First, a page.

The Effects of Contextualization on Fluency in Three Groups of Children This study investigated the effects of contextualization on fluency in 12 school-age children who stutter (CWS), 11 children with language impairment (CLI), and 12 children with normally developing fluency skills (CNF). Participants in the study were between the ages of 8 and 12 years and were matched for age and ... Article/Report
Article/Report  |   June 2001
The Effects of Contextualization on Fluency in Three Groups of Children
 
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Speech, Voice & Prosody / Speech
Article/Report   |   June 2001
The Effects of Contextualization on Fluency in Three Groups of Children
Journal of Speech, Language, and Hearing Research, June 2001, Vol. 44, 564-576. doi:10.1044/1092-4388(2001/044)
History: Received March 30, 1999 , Accepted February 7, 2001
 
Journal of Speech, Language, and Hearing Research, June 2001, Vol. 44, 564-576. doi:10.1044/1092-4388(2001/044)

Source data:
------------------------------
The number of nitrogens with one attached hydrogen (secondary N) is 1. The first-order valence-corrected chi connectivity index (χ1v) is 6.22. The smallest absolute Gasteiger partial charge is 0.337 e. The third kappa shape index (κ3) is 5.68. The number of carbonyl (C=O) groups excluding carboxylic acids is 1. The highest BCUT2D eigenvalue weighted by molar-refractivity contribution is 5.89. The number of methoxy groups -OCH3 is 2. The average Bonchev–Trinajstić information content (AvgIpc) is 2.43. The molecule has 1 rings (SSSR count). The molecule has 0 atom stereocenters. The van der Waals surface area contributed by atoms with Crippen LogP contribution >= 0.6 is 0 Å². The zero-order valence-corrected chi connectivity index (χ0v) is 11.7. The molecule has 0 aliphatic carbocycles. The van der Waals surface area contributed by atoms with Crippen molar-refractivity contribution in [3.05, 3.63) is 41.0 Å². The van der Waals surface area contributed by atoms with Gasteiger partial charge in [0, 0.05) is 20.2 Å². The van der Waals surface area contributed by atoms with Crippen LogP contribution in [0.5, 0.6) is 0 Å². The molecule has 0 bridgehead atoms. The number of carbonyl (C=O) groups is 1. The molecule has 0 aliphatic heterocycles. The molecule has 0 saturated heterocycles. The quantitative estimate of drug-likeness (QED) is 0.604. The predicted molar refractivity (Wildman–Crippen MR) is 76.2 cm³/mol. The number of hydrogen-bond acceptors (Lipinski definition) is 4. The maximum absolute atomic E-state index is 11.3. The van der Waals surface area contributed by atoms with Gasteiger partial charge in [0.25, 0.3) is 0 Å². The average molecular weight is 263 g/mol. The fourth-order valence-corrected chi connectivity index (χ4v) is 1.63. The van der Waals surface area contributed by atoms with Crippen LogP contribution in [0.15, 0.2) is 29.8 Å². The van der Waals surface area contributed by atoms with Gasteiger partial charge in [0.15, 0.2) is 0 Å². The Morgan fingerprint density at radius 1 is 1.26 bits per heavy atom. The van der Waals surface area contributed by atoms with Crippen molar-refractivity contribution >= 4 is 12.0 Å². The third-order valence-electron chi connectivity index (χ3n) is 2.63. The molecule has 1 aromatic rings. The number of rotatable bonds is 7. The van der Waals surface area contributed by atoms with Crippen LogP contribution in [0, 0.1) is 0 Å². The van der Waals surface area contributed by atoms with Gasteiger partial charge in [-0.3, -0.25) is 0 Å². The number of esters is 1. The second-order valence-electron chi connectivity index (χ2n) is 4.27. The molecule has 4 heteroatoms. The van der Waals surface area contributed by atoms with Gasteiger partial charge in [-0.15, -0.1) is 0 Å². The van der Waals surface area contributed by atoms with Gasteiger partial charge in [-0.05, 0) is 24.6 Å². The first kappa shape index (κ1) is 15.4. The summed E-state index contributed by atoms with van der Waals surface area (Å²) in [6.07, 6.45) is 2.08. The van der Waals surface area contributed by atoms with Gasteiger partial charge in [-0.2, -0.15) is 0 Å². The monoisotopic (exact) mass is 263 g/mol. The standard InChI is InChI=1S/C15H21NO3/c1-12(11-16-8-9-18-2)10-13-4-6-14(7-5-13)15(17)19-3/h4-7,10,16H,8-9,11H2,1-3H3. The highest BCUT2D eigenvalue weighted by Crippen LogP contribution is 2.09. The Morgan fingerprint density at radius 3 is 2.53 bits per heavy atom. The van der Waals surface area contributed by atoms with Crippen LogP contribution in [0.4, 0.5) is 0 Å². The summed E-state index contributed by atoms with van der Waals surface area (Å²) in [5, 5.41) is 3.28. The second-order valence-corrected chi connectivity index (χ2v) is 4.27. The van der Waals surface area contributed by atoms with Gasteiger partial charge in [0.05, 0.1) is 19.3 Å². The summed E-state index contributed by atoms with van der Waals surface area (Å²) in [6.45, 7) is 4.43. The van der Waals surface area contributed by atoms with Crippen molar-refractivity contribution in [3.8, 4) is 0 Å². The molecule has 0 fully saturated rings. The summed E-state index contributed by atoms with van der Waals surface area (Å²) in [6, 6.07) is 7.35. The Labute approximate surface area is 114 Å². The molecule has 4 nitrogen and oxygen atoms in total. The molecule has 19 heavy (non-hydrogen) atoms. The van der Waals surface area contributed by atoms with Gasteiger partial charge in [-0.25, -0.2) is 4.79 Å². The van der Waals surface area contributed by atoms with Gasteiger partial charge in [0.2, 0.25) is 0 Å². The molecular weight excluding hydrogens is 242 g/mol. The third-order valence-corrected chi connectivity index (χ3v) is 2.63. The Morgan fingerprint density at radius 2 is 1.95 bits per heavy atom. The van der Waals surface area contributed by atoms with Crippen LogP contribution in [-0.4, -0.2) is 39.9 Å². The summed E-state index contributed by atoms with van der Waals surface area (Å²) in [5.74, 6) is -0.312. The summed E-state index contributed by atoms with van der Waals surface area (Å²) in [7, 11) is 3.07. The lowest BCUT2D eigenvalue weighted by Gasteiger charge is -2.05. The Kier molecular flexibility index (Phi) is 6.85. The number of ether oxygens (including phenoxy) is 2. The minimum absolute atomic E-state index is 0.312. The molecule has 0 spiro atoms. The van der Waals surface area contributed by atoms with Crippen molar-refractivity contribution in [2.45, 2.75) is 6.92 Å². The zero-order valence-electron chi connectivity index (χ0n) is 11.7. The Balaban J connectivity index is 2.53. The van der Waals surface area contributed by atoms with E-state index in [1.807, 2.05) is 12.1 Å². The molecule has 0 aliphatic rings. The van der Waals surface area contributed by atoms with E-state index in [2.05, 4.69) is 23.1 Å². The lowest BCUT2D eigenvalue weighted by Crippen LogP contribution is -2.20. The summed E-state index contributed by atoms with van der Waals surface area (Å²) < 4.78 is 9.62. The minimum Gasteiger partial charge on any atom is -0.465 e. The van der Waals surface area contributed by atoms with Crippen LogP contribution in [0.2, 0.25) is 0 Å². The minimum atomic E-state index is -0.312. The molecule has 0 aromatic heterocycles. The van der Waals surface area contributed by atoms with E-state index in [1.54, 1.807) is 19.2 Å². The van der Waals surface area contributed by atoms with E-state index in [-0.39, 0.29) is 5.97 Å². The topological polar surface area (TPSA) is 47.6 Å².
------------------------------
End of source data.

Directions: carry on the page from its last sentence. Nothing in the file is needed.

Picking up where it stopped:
History: Received March 30, 1999; Accepted February 7, 2001
Web of Science® Times Cited: 4

This study investigated the effects of contextualization on fluency in 12 school-age children who stutter (CWS), 11 children with language impairment (CLI), and 12 children with normally developing fluency skills (CNF). Participants in the study were between the ages of 8 and 12 years and were matched for age and sex. Four discourse samples were elicited by asking participants to (a) generate two scripts related to cooking and (b) retell two stories. Having objects or pictures immediately available contextualized a cooking task and a retelling task; another set of cooking and retelling tasks were decontextualized. Moments of disfluency were identified and coded for three primary categories of disfluency: stutteringtype, normal-type, and mazing. For CWS, a significant reduction in frequency of stuttering was noted in the contextualized script generation, and mazing occurred at a significantly higher frequency than did stuttering-type or normal-type disfluencies across the four tasks. For all three groups, both decontextualized conditions produced greater frequencies of normal-type disfluency and mazing. In addition, narrative retelling tasks yielded higher frequencies of disfluency than did the two cooking scripts.

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